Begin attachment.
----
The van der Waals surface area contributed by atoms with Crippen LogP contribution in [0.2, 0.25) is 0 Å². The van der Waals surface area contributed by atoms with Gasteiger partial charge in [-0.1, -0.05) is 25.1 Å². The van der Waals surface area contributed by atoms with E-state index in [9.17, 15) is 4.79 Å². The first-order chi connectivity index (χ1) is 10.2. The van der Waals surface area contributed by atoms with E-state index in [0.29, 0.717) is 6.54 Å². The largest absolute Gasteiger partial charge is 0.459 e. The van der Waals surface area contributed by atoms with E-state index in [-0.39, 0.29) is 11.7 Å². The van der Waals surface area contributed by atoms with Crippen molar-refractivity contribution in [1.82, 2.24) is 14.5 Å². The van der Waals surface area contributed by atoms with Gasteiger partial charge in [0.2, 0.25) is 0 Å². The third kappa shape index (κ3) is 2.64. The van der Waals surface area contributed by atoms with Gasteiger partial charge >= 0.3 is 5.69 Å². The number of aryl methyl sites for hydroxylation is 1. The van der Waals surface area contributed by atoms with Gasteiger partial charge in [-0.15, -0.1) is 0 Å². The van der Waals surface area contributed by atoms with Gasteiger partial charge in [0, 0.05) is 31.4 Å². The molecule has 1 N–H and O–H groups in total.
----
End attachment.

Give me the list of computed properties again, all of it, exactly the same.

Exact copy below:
The van der Waals surface area contributed by atoms with Crippen LogP contribution in [0.2, 0.25) is 0 Å². The van der Waals surface area contributed by atoms with Gasteiger partial charge in [-0.1, -0.05) is 25.1 Å². The van der Waals surface area contributed by atoms with E-state index in [9.17, 15) is 4.79 Å². The first-order chi connectivity index (χ1) is 10.2. The van der Waals surface area contributed by atoms with E-state index in [0.29, 0.717) is 6.54 Å². The largest absolute Gasteiger partial charge is 0.459 e. The van der Waals surface area contributed by atoms with E-state index in [-0.39, 0.29) is 11.7 Å². The van der Waals surface area contributed by atoms with Crippen molar-refractivity contribution in [1.82, 2.24) is 14.5 Å². The van der Waals surface area contributed by atoms with Gasteiger partial charge in [0.2, 0.25) is 0 Å². The third kappa shape index (κ3) is 2.64. The van der Waals surface area contributed by atoms with Gasteiger partial charge >= 0.3 is 5.69 Å². The number of aryl methyl sites for hydroxylation is 1. The van der Waals surface area contributed by atoms with Gasteiger partial charge in [-0.15, -0.1) is 0 Å². The van der Waals surface area contributed by atoms with Gasteiger partial charge in [0, 0.05) is 31.4 Å². The molecule has 1 N–H and O–H groups in total.